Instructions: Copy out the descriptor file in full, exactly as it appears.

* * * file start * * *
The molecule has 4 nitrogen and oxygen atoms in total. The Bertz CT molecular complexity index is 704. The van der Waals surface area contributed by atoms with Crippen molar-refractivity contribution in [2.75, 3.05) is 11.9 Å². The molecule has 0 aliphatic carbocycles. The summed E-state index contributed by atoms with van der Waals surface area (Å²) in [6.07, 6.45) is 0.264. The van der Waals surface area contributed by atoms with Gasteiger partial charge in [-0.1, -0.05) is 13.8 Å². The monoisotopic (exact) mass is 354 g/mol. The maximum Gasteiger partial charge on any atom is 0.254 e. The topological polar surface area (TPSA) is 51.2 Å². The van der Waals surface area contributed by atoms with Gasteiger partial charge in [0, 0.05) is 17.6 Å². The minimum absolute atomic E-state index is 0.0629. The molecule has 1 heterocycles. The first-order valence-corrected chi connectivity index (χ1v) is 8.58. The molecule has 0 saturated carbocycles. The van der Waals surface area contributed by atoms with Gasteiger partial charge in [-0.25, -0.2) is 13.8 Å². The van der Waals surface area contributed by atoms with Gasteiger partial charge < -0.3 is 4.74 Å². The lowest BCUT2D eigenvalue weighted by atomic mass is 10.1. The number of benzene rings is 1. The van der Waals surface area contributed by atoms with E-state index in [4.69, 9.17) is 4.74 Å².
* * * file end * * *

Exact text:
The molecule has 4 nitrogen and oxygen atoms in total. The Bertz CT molecular complexity index is 704. The van der Waals surface area contributed by atoms with Crippen molar-refractivity contribution in [2.75, 3.05) is 11.9 Å². The molecule has 0 aliphatic carbocycles. The summed E-state index contributed by atoms with van der Waals surface area (Å²) in [6.07, 6.45) is 0.264. The van der Waals surface area contributed by atoms with Gasteiger partial charge in [-0.1, -0.05) is 13.8 Å². The monoisotopic (exact) mass is 354 g/mol. The maximum Gasteiger partial charge on any atom is 0.254 e. The topological polar surface area (TPSA) is 51.2 Å². The van der Waals surface area contributed by atoms with Gasteiger partial charge in [0, 0.05) is 17.6 Å². The minimum absolute atomic E-state index is 0.0629. The molecule has 1 heterocycles. The first-order valence-corrected chi connectivity index (χ1v) is 8.58. The molecule has 0 saturated carbocycles. The van der Waals surface area contributed by atoms with Gasteiger partial charge in [-0.25, -0.2) is 13.8 Å². The van der Waals surface area contributed by atoms with Gasteiger partial charge < -0.3 is 4.74 Å². The lowest BCUT2D eigenvalue weighted by atomic mass is 10.1. The number of benzene rings is 1. The van der Waals surface area contributed by atoms with E-state index in [4.69, 9.17) is 4.74 Å².